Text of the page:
BOSTON (CN) – Airbnb persuaded a federal judge Friday to block new regulations in Boston that would require it to divulge how many nights each month its Boston rentals are occupied.
Boston enacted the rules as part of a regulation on short-term rentals in June 2018. Among other provisions, the new policy limits the types of properties that can be used for short-term rentals, caps how many days a year a property can be rented out, requires owners to register their short-term rentals with the city, and established fines and penalties for owners that do not comply.
Airbnb filed suit five months later, objecting to Boston’s new data-sharing requirements, an enforcement provision and finally a rule that would levy penalties against the website for accepting noncompliant listings.
U.S. District Judge Leo Sorokin granted an injunction Friday that puts some of these rules on hold, but noted that Boston conceded the argument in each of the now-blocked policies.
One of the policies at issue involved data sharing. Though Sorokin upheld the requirements that Airbnb disclose listing locations and type (i.e. room or entire unit), he found Boston is not entitled to statistics about the occupancy rates.
“The court finds Airbnb has a reasonable expectation of privacy in the nonpublic usage data for its listings — especially when paired with additional information such as the location of the unit — and that the city cannot lawfully require disclosure of that information without the protections guaranteed by the Fourth Amendment,” the ruling states.
Boston also conceded the challenge over its enforcement provision, which would have compelled Airbnb to monitor and remove listings or be banished from the city.
“In light of the city’s concessions, the court finds that Airbnb has shown it is likely to succeed on the merits of its claim that the enforcement provision is preempted by § 230 of the CDA,” Sorokin wrote, using an abbreviation for the Communications Decency Act. “The court further finds that Airbnb has established it would be irreparably harmed if it were required to comply with an unlawful mandate, and that the city’s ability to enforce the rest of the ordinance against hosts using Airbnb substantially minimizes any hardship the city faces if the enforcement provision is enjoined.”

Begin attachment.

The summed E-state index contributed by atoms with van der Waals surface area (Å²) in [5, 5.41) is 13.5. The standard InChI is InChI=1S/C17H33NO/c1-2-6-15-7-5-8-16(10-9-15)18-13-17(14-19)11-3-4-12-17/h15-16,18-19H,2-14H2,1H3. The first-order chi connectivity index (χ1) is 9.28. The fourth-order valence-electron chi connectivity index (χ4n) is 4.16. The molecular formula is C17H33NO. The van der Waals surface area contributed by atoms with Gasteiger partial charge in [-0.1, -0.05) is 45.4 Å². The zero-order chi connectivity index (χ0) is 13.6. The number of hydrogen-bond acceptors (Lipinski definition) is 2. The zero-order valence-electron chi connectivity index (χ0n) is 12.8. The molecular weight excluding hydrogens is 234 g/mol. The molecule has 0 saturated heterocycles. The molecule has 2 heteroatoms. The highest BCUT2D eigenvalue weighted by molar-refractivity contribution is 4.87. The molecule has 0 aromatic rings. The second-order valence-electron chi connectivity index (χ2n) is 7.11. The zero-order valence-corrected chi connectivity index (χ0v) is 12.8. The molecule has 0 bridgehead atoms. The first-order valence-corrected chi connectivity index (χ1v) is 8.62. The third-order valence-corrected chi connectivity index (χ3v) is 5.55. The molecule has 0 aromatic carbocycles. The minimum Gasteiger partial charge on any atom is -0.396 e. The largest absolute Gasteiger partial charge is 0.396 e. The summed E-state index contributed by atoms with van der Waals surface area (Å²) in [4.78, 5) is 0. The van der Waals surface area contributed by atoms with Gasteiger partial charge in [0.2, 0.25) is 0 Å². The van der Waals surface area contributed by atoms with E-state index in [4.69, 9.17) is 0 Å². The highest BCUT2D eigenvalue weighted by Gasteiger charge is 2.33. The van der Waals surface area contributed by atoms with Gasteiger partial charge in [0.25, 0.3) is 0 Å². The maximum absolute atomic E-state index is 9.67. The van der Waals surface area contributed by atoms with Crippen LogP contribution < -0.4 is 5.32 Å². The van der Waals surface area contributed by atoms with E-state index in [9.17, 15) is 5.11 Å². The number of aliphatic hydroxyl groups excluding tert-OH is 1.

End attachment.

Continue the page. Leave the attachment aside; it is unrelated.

Sorokin did deny Airbnb an injunction on the penalties provision.
“The penalties provision directly and exclusively regulates economic activity – the collection of fees for booking illegal short-term rentals – not speech or other expressive conduct,” the 18-page ruling states. “It is part of an effort by the city to regulate its housing and rental market. … The penalties provision does not require Airbnb to edit or monitor the speech of others; rather, it permits Airbnb ‘to decide how best to comply with the prohibition on [collecting fees from] booking unlawful transactions.’ In these circumstances, Airbnb has not established a likelihood that either the inevitable effect or the stated purpose of the penalties provision implicates the First Amendment.”
Boston City Councilor Michelle Wu applauded the ruling as an important victory for city governments everywhere.”
“The ruling recognizes that Airbnb and other short-term rental platforms aren’t just pass-through websites, but corporations that actively make money from booking fees on each listing,” Wu said in a statement. “City Government have the authority to regulate this and protect residential housing stock. This win gives other municipalities model language for short-term rental regs that can protect against Airbnb’s aggressive threats of litigation.”
Airbnb meanwhile took the ruling in stride.
“We appreciate the court’s decision and its recognition of the protections afforded by established federal law as to platform immunity and privacy,” a representative for the company said in an email. “We hope to continue working with the city to find a path forward for home sharing and for our community here in Boston.”